Glimpse of an Early Church Service: Acts 19:7-12
“7) On the first day of the week, when we were gathered together to break bread, Paul began talking to them, intending to leave the next day, and he prolonged his message until midnight. 8) There were many lamps in the upper room where we were gathered together. 9) And there was a young man named Eutychus sitting on the window sill, sinking into a deep sleep; and as Paul kept on talking, he was overcome by sleep and fell down from the third floor and was picked up dead. 10) But Paul went down and fell upon him, and after embracing him, he said, “Do not be troubled, for his life is in him.” 11) When he had gone back up and had broken the bread and eaten, he talked with them a long while until daybreak, and then left. 12) They took away the boy alive, and were greatly comforted.” Acts‬ ‭20‬:‭7‬-‭12‬ ‭
This text holds some jewels. It seems to undergird the notion that the early Christians gathered on the first day of the week rather than the seventh day, which is the Jewish Sabbath. They were celebrating the resurrection of Jesus Christ and not the finished work of creation. 1 Corinthians 16:2 indicates this same notion as does some of the writing of the early church fathers.
Were it not for the serious of this story, it would be comical. We could almost conclude that Paul’s messages were killers. Depending on when they started, this might have been a 12 hour service or longer. Most of it was comprised of Paul’s preaching and teaching.
Luke records in verse 7, that Paul prolonged his message until midnight. Then being a doctor, he blamed what happened next on the fumes from the many lamps. Eutychus who was sitting in an open window, fell asleep during Paul’s message. Unfortunately, he lost balance and fell from the third floor.
They rushed down and picked him up dead. Paul interrupted his message and went down and fell upon him. Then he announced, “Do not be troubled, his life is in him.” Paul raised him from the dead.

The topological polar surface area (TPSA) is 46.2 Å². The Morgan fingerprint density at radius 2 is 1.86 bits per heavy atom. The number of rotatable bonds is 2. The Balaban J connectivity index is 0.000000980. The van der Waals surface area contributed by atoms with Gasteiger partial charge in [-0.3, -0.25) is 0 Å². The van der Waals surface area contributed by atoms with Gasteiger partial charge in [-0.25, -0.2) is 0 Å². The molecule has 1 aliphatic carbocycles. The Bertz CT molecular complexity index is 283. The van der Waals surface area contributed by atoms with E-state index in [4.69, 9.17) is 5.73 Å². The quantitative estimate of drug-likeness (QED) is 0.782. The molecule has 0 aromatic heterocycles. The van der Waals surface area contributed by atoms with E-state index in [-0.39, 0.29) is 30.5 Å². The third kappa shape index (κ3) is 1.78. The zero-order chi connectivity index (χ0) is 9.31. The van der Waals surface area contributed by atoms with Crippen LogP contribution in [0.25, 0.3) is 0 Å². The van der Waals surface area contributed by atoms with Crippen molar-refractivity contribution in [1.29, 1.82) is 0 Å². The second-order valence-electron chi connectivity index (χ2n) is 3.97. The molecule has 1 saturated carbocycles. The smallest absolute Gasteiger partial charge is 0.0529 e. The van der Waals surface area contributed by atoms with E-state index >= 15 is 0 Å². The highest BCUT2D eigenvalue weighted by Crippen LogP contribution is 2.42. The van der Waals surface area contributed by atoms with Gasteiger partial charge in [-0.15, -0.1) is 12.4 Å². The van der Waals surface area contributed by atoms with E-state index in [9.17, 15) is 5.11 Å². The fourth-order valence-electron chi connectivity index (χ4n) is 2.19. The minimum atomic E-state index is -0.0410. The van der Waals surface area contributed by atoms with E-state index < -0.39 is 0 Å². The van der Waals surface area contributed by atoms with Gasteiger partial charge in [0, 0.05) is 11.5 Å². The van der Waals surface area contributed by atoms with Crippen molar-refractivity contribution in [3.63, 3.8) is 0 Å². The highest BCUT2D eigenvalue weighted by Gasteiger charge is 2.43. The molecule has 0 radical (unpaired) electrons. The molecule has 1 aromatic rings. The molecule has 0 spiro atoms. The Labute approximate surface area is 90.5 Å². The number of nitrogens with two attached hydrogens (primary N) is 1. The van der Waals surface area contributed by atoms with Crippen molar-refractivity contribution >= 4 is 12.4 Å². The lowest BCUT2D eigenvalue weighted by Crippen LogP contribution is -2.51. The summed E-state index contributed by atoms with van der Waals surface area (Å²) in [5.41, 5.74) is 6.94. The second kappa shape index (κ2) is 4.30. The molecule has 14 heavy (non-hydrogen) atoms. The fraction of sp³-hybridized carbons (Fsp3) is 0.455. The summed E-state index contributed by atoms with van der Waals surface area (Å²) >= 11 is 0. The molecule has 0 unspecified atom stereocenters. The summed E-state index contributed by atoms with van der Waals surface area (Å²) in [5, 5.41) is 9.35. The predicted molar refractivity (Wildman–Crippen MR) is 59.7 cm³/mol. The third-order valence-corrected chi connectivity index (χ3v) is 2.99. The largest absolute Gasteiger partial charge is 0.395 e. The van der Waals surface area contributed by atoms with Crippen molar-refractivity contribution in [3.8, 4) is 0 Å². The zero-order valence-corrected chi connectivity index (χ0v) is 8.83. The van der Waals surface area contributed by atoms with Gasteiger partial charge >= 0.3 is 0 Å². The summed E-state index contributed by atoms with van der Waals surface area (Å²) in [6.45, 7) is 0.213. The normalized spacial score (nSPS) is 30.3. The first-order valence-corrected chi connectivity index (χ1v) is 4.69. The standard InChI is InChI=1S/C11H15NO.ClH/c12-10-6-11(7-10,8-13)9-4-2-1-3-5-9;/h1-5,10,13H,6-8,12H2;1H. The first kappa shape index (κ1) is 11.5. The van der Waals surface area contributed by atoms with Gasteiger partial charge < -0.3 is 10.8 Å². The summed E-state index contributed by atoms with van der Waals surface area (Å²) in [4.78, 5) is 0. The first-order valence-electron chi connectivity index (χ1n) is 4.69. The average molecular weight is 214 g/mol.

Then the group went back to the upper room, broke bread and Paul continued to talk to them until daybreak. When the service finally ended, they took away the boy alive, and were greatly comforted.
We dare not minimize the significance of this miracle. In Mathew 10:8 when Jesus sent out the twelve, He said, “ “Heal the sick, raise the dead, cleanse the lepers, cast out demons. Freely you received, freely give.” This miracle put Paul in the category of the twelve apostles.
Later in 2 Corinthians 12:12-13, when Paul defended his apostleship to the Corinthians, he noted that “the signs of a true apostle were preformed among you…” Raising the dead certainly put him in that category.
As to the length of this service, I dare say it was not out of the ordinary. Nehemiah 8:1-12 pictures a gathering that lasted days. Numbers 29:35, Deuteronomy 16:18, 2 Kings 10:20 are a few of the numerous references in the Old Testament about Solemn Assemblies.
The average church service in most 3rd world countries is 3-4 hours. There are stories of the persecuted church gathering for several days in secret and remote settings to seek the Lord day and night. They do take breaks for meals and sleep, but they seek the Lord earnestly both in prayer and biblical teaching. There are many accounts of all night prayer meetings. There are also many accounts of signs and wonders among these believers, including modern stories of raising the dead.
The “one and out” pattern of the modern Western Church is an aversion. The sixty minute church service is the eulogy of a nearly dead church. I do not expect God to do anything mighty or significant in these marginalized and irreverent settings. When God is put on the time clock, we are saying that we can turn Him on and off at will. This is beyond comical; it boarders on insanity. Then these same pastors have the audacity to observe; “We do not witness miracles in our services, so God must not do miracles today!”
Daily Bible Commentary By Terry Baxter: Cofounder of GoServ Global